FINRA CMA Application

FINRA CMA Filing Standards


Rule 1017 Application

  • FINRA Rule 1017 Filing

    FINRA Rule 1017 specifies the reasons a broker-dealer must file a change of membership application (FINRA CMA Application). Those reasons include:

    • A merger with another firm
    • An acquisition of another firm
    • An asset transfer (transfer of more than 25% of the revenue generating assets of a broker-dealer)
    • Change in ownership or control
    • Material change in business operations
    • Certain asset transfers when the transferring member or its associated persons have outstanding arbitrations
    • When owners, control persons, principals or registered persons have certain disclosures
  • FINRA Material Change Definition

    FINRA defines the phrase “material change in business operations” in FINRA Rule 1011(k). It deems a change material if;

    • Removing or modifying a business restriction
    • Adding market making, underwriting, or acting as a dealer for the first time
    • Adding a business that requires a higher net capital requirement

    This list is not exhaustive. In fact, it is a bit misleading. FINRA deems many, many more changes as material changes in business operations. Examples include:

    • Adding a significant number of branches or personnel
    • Adding virtually any business line

    Also, before filing a CMA, consider whether the filing of a FINRA MATCON instead (for which there is no FINRA fee) will suffice. Visit our FINRA MATCON page for more information.

  • FINRA Safe Harbor Expansion

    The FINRA safe harbor expansion permits broker-dealers to expand without triggering the requirement to file a FINRA CMA application. To be eligible for the FINRA safe harbor expansion, a broker-dealer must not have a personnel restriction in its FINRA membership agreement. The FINRA safe harbor for business expansions is not available if a firm has a disciplinary history, and specifically if that history includes violations of specified rules within the last five years. However, if a firm is eligible for the FINRA safe harbor business expansion, the following limits apply (without a FINRA Rule 1017 application) to a firm with:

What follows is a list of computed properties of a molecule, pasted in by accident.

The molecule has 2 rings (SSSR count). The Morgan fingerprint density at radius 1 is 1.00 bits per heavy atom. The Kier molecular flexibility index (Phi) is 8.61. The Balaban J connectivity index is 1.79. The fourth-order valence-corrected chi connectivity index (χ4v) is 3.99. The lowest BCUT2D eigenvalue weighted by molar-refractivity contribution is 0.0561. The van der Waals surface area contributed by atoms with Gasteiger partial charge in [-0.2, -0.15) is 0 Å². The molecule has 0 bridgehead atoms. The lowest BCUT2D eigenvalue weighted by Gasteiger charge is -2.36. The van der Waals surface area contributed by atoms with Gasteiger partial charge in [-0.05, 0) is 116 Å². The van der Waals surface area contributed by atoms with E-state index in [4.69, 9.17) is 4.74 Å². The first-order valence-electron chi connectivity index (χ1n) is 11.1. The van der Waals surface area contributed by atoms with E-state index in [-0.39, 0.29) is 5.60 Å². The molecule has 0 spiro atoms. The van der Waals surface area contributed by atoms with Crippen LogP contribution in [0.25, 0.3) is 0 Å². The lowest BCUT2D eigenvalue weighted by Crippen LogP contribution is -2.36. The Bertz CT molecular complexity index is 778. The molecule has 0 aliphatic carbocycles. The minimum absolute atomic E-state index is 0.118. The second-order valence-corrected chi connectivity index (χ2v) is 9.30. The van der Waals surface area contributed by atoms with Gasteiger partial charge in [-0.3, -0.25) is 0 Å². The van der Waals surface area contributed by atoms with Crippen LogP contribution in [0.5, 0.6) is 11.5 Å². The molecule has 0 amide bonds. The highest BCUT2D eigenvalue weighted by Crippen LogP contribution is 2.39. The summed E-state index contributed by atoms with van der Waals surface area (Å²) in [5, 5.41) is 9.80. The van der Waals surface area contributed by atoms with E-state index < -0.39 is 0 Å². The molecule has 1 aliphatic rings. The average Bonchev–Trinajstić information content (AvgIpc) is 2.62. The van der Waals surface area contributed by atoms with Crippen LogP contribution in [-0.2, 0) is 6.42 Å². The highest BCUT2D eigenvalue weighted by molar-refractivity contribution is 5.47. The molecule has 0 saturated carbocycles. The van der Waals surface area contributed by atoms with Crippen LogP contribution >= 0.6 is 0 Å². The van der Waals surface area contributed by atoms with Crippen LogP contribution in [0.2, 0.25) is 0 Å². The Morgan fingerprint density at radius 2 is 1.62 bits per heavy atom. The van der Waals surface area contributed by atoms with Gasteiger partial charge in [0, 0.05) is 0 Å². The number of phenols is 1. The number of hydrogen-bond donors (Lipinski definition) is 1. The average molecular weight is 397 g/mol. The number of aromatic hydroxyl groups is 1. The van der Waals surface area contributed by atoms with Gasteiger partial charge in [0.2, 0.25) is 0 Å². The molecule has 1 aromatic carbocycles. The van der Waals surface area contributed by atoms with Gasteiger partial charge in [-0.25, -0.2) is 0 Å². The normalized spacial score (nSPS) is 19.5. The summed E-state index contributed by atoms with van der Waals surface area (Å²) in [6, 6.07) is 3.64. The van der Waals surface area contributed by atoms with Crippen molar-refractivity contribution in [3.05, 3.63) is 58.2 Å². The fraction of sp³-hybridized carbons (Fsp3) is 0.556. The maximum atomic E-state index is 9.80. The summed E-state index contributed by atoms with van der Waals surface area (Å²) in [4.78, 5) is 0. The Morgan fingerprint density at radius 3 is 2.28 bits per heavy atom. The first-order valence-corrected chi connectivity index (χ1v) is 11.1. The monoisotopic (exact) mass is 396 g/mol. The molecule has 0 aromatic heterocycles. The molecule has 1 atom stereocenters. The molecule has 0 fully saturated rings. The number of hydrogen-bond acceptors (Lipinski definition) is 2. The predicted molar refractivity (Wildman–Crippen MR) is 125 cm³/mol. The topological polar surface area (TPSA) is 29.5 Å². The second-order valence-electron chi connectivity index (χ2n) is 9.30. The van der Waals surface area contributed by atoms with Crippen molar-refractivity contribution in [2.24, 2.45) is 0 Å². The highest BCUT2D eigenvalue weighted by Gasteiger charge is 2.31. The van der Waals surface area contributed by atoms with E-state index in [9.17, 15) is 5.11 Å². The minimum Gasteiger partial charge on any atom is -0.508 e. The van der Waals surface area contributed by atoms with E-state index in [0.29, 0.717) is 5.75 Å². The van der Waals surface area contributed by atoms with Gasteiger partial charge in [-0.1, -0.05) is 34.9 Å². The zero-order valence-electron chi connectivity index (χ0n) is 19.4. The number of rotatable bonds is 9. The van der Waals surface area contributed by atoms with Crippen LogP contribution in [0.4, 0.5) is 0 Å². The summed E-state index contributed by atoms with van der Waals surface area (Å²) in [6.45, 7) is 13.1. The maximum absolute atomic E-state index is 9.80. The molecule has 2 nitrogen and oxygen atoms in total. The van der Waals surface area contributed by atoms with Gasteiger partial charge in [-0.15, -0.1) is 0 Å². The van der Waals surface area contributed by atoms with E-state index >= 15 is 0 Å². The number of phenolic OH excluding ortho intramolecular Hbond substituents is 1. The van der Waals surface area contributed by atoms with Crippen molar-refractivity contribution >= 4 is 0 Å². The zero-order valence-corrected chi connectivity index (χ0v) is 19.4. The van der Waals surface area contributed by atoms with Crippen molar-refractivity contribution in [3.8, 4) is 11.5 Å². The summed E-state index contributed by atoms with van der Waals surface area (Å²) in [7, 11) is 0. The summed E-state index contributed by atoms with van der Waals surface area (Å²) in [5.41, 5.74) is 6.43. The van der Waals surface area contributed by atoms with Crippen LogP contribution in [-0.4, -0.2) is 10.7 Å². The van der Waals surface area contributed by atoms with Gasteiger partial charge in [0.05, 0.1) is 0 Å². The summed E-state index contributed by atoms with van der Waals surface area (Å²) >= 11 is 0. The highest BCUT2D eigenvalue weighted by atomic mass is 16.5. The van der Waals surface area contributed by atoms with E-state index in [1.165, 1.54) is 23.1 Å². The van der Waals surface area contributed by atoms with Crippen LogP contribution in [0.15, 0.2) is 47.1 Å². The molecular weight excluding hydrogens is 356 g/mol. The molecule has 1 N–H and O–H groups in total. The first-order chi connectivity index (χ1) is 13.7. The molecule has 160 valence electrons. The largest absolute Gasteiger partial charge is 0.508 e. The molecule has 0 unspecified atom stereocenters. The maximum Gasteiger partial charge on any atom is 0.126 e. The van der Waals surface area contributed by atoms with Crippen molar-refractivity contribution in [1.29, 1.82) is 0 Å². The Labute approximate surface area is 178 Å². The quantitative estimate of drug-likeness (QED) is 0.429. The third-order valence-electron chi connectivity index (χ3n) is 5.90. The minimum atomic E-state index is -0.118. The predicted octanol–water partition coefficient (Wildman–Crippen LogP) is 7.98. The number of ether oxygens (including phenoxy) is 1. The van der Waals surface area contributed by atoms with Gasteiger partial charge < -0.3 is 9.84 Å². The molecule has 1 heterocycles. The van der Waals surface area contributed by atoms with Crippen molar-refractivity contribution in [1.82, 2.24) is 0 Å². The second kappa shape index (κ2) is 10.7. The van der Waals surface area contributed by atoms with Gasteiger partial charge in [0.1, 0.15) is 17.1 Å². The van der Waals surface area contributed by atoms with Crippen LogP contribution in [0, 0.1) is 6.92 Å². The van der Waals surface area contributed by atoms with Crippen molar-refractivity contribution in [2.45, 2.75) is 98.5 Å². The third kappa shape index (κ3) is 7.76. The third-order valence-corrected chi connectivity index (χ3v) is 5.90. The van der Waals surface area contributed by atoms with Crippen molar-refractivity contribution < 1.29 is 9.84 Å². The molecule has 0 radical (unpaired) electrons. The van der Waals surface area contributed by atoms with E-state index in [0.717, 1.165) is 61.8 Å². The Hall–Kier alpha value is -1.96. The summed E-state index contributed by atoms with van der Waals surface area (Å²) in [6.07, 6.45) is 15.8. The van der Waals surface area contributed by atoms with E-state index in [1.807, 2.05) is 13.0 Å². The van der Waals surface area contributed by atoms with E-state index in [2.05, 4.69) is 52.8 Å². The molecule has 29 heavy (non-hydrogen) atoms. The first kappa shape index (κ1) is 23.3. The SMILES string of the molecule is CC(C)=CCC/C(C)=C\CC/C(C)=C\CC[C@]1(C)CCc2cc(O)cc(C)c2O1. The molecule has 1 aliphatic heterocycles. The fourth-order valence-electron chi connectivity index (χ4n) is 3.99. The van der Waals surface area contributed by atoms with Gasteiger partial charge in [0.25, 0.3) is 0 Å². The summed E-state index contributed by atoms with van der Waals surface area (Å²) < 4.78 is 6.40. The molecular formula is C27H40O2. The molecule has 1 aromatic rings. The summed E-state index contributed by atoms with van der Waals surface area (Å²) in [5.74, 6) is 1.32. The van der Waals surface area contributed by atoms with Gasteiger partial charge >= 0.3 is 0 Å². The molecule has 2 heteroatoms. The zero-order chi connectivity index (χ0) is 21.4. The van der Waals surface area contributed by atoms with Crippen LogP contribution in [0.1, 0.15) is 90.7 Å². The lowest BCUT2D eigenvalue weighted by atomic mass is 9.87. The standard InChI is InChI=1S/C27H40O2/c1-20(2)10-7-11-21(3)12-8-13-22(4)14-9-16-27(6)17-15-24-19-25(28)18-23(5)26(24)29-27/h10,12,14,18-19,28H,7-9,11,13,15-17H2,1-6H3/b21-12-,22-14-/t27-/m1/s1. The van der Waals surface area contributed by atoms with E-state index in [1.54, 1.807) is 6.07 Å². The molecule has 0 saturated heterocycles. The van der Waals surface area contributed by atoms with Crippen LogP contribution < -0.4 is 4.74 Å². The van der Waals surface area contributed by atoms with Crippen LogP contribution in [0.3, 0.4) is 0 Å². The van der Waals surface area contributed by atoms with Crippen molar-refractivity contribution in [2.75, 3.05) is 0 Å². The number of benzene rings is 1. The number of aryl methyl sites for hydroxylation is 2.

Associated Persons Involved in Sales (excluding back office personnel, clerical, etc.)

    • 1 – 10 associated persons involved with sales:  +10 persons in one year
    • 11 or more associated persons involved with sales:  +10 persons or 30% increase, whichever is greater (in one year)

    Number of Offices

    • 1 – 5 branch offices: + 3 offices in one year
    • 6 or more branch offices: +3 offices or 30% increase, whichever is greater (in one year)

    Number of Markets Made

    • 1 – 10 markets: +10 markets in one year
    • 11 or more markets: +10 markets or 30% increase, whichever is greater (in one year)

    FINRA has said that proposed expansions outside the scope of the safe harbor provisions are not necessarily material changes. However, FINRA warns members that, “If a firm relies on the safe harbor without going through the CMA process, FINRA sill will review its expansions during the next cycle examination or when a CMA is filed for another purpose. The examiner or analyst will check to see if the safe harbor was used appropriately.”


FINRA membership applications (also called FINRA MAP applications) can be tricky.  Per its rules, FINRA has 6 months to process an application once it is filed and the process often takes the full 6 months to navigate.  Having been involved with hundreds of FINRA CMA applications in his career with FINRA, FirstMark’s founder, Mitchell Atkins, is in an excellent position to know exactly what FINRA is looking for.  He anticipates the challenges that will invariably arise in the FINRA CMA application process and addresses these issues proactively when the application is filed.  A FINRA CMA application, including material changes in business operations can be challenging, particularly when a broker-dealer needs to move quickly.  An experienced FINRA CMA consultant can save significant amounts of time in helping your firm navigate the process, even in the most complex FINRA CMA scenarios.

finra cma application

FINRA CMA Application Standards

A FINRA CMA application under FINRA Rule 1017 often requires that the Applicant provide a substantial amount of detailed information which satisfies all of the 14 standards of FINRA membership outlined in FINRA Rule 1014. When completing the application, each of the FINRA standards for membership must be supported with documentation and evidence. FINRA expects CMA filings to be carefully thought out. Each FINRA CMA filing must be filed through the FINRA Gateway on the electronic Form CMA. FirstMark’s founder has extensive experience with the FINRA standards for membership. This experience helps ensure that your FINRA CMA filing is complete and accurate, thus helping to reduce the duration of the CMA filing where possible.

Upon the filing of a FINRA CMA, an examiner will be assigned to review the application. After a filing of a CMA, FINRA is required by its rules to either request addition information (within 30 days) or if it does not request additional information, to serve a decision with 60 days of filing. Often there are numerous requests and responses, and the overall limit for the process is 180 days. FINRA may reject an application that it deems to be “substantially incomplete”. FINRA may “lapse” an application when an applicant fails to submit information it requested. FINRA will also schedule a membership interview during the process, after which it may request additional information.